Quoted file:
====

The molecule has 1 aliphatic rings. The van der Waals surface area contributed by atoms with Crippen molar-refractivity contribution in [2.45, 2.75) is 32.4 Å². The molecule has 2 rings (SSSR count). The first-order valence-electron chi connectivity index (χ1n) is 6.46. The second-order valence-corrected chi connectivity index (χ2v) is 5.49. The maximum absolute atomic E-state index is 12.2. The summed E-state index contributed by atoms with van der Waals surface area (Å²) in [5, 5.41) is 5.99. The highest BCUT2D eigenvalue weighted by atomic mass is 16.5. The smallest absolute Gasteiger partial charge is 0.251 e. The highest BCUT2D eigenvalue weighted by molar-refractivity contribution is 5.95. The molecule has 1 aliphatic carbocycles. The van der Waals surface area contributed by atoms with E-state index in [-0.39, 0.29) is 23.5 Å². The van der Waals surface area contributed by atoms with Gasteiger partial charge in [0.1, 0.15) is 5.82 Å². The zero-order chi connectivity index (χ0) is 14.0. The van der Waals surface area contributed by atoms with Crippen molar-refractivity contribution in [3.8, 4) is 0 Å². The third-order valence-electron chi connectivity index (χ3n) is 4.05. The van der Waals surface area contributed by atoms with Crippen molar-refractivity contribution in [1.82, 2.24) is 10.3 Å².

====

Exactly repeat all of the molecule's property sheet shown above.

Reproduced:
The molecule has 1 aliphatic rings. The van der Waals surface area contributed by atoms with Crippen molar-refractivity contribution in [2.45, 2.75) is 32.4 Å². The molecule has 2 rings (SSSR count). The first-order valence-electron chi connectivity index (χ1n) is 6.46. The second-order valence-corrected chi connectivity index (χ2v) is 5.49. The maximum absolute atomic E-state index is 12.2. The summed E-state index contributed by atoms with van der Waals surface area (Å²) in [5, 5.41) is 5.99. The highest BCUT2D eigenvalue weighted by atomic mass is 16.5. The smallest absolute Gasteiger partial charge is 0.251 e. The highest BCUT2D eigenvalue weighted by molar-refractivity contribution is 5.95. The molecule has 1 aliphatic carbocycles. The van der Waals surface area contributed by atoms with E-state index in [-0.39, 0.29) is 23.5 Å². The van der Waals surface area contributed by atoms with Gasteiger partial charge in [0.1, 0.15) is 5.82 Å². The zero-order chi connectivity index (χ0) is 14.0. The van der Waals surface area contributed by atoms with Crippen molar-refractivity contribution in [3.8, 4) is 0 Å². The third-order valence-electron chi connectivity index (χ3n) is 4.05. The van der Waals surface area contributed by atoms with Crippen molar-refractivity contribution in [1.82, 2.24) is 10.3 Å².